On The Same Page: Depictions of Nature In Honour of Earth Hour

This month of March, take part in Earth Hour by turning all the lights off!  This year, COVID-19 has left both good and bad effects on the environment. Many of us wiled our time away binge-watching TV shows and dabbling in kitchen recipes. But the absence of people outdoors has also caused nature to heal. As Earth Hour approaches, explore these books about nature – the good, the bad, and the ugly.

Walden, Henry David Thoreau

An environmental literature staple, you don’t know nature if you haven’t read Walden. Written in 1854, the novel had a slow but steady rise to becoming an American classic. Almost 200 years later, it’s still as relevant as it was back then.

Just as its name suggests, Walden centres around Walden Pond in Concord, Massachusetts. Serving as Thoreau’s memoir/observation journal, the novel follows his 2-year stint living there. Yes, it’s literally a book about a pond. But give it a chance and you’ll find Thoreau’s descriptions of nature absolutely beautiful. It’s not just about nature itself, but what it adds to our lives. Walden reminds us of the beauty in the world, and that’s all the more reason to save it.

Walden is available on Book Depository.

No One Is Too Small To Make A Difference, Greta Thunberg

We couldn’t possibly run an Earth Hour-themed story without mentioning one of the most influential people in the environmental movement. Greta Thunberg made waves in 2018 for her climate strike initiatives, and she continues to be a huge inspiration today.

Her 2019 book, No One Is Too Small to Make A Difference has made our book list before. Her collection of speeches has been presented at the likes of the UN and the World Economic Forum. Powerful and evocative, Greta’s words depict how much of nature we’ve destroyed, and how little we’ve done to preserve it. It’s a harsh wake-up call to the realities we’ve created, although the title of the book gives us hope for change. Why not start now?

No One Is Too Small to Make a Difference is available at Kinokuniya and Fishpond.

In The Shadow of The Banyan, Vaddey Ratner

Vaddey Ratner’s fictionalised story of the 1975-79 Cambodian genocides might be history, but the New York Times bestseller highlights resilience in the face of adversity – something we should keep in mind today.

The plot follows seven-year-old Raami, who witnesses the radicalisation of her homeland, and the deaths of her loved ones. Through it all, she seeks solace in nature. Woven with Cambodian folklore and history, In The Shadow of the Banyan paints an emotional journey of hope and loss. Today, we face a danger (climate change) that’s very different to Raami’s, but with consequences that are just as dire. Ratner’s writing emphasises the power of nature in a bleak world.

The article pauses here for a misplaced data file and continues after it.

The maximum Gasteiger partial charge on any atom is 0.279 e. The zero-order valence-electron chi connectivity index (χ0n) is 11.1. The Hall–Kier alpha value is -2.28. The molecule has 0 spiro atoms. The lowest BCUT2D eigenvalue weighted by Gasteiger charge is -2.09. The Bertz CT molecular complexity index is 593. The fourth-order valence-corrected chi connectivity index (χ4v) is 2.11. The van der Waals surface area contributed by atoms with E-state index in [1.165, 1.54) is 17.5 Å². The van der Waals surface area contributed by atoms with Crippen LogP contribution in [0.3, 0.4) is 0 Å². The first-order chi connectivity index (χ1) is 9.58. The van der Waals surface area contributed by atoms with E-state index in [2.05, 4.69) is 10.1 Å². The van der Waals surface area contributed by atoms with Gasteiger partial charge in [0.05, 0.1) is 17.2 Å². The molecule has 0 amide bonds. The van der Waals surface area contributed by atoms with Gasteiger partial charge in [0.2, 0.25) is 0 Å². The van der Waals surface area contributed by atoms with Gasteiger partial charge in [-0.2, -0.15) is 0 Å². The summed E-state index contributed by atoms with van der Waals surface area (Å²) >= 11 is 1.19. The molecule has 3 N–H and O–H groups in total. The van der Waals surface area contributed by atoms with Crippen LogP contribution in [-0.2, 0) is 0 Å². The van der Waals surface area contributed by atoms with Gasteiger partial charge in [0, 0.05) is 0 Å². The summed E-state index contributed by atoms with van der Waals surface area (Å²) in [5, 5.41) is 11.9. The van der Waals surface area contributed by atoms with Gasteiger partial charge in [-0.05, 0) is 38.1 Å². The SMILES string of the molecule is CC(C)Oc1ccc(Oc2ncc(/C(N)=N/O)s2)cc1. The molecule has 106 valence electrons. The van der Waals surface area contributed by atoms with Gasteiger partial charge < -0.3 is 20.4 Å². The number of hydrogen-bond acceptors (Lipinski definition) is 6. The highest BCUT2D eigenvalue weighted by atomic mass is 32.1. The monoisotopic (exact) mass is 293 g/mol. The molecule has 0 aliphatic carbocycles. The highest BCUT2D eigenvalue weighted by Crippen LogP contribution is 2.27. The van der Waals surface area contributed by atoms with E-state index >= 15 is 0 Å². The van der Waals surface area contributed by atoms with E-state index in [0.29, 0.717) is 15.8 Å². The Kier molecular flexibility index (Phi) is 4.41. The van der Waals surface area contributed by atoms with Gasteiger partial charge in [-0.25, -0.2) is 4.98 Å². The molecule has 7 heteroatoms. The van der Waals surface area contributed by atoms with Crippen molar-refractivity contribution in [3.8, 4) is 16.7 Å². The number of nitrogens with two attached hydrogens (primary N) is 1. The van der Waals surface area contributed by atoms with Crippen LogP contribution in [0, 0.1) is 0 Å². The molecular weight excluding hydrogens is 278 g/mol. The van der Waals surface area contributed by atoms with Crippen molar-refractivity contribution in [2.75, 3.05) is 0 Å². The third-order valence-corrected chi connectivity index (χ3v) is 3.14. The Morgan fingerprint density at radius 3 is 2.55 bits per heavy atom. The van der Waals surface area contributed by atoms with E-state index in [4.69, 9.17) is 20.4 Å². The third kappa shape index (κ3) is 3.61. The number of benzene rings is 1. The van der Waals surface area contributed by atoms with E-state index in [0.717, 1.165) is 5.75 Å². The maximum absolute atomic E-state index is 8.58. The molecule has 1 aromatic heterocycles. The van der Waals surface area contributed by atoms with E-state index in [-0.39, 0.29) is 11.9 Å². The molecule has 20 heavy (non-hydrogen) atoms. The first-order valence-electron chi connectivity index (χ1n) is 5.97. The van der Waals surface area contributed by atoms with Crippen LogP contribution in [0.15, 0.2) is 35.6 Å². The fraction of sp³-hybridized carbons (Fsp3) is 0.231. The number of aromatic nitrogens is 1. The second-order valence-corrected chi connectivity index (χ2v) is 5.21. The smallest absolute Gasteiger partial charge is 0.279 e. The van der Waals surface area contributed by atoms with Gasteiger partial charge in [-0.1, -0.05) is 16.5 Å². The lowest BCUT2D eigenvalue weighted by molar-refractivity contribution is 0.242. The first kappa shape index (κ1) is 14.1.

In The Shadow of the Banyan is available on Amazon.

Silent Spring, Rachel Carson

Another environmental lit classic, Silent Spring broke the American chemical industry when it was published. The book also sparked a turning point in history: the rise of environmentalism in the US in the 1960s. Now that the movement has picked back up, Silent Spring is a great segway into the workings of human-environment interaction.

As a piece of nonfiction, the book exposed the use of harmful synthetic pesticides on plants. Well-researched and backed by hard facts, Carson holds nothing back in this tell-all about the dirty side of the chemical industry. It’s not a light read. Regardless, it’s a page-turner. Rife with hidden agendas, power play, and shocking finds, there’s a reason Silent Spring is considered one of the most iconic books of the 20th Century. It makes you think; how deeply are we connected with the nature around us?

Silent Spring is available at Kinokuniya and on Book Depository.

Into The Forest, Jean Hegland

Photo courtesy of TIFF

Earth Hour might just seem like a one-hour lights off challenge. But it’s important to remember the message behind it – small actions today impact our future. Set in a technologically-dependent near future, Into The Forest (1996) is a dystopian look into what our lives might look like if we continue a destructive path.

Adapted into a 2015 movie starring Elliot Page and Evan Rachel Wood, a worldwide power outage causes the collapse of society. Sisters, Nell and Eva, struggle to survive as the town they live in descends into chaos. The only solution is to seek refuge in nature. Along with the exploration of the sisters’ relationships, it’s an exhilarating novel with an appreciation for the land.

Into The Forest is available on Amazon.

Top image: Photo courtesy of Louis Maniquet on Unsplash.

If she’s not spamming her notes app with short story drafts, Yasmine can be found learning dances through youtube. She enjoys vintage movies, sushi, and is never seen without a cup of honey green tea.